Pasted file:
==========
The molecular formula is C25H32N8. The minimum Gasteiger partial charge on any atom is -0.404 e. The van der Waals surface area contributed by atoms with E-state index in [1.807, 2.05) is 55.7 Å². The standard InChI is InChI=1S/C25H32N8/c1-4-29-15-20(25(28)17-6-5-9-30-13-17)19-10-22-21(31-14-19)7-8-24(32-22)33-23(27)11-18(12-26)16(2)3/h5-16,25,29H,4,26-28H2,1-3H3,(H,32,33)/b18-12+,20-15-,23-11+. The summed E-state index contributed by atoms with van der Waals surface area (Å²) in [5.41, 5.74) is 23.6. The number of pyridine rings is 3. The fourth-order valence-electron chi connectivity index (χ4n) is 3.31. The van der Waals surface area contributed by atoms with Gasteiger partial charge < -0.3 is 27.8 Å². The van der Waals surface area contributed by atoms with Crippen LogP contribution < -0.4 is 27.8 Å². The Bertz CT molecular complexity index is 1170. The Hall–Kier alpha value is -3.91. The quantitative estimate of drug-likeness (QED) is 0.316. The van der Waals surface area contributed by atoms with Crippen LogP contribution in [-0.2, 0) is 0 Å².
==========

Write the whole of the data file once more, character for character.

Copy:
The molecular formula is C25H32N8. The minimum Gasteiger partial charge on any atom is -0.404 e. The van der Waals surface area contributed by atoms with E-state index in [1.807, 2.05) is 55.7 Å². The standard InChI is InChI=1S/C25H32N8/c1-4-29-15-20(25(28)17-6-5-9-30-13-17)19-10-22-21(31-14-19)7-8-24(32-22)33-23(27)11-18(12-26)16(2)3/h5-16,25,29H,4,26-28H2,1-3H3,(H,32,33)/b18-12+,20-15-,23-11+. The summed E-state index contributed by atoms with van der Waals surface area (Å²) in [5.41, 5.74) is 23.6. The number of pyridine rings is 3. The fourth-order valence-electron chi connectivity index (χ4n) is 3.31. The van der Waals surface area contributed by atoms with Gasteiger partial charge < -0.3 is 27.8 Å². The van der Waals surface area contributed by atoms with Crippen LogP contribution < -0.4 is 27.8 Å². The Bertz CT molecular complexity index is 1170. The Hall–Kier alpha value is -3.91. The quantitative estimate of drug-likeness (QED) is 0.316. The van der Waals surface area contributed by atoms with Crippen LogP contribution in [-0.2, 0) is 0 Å².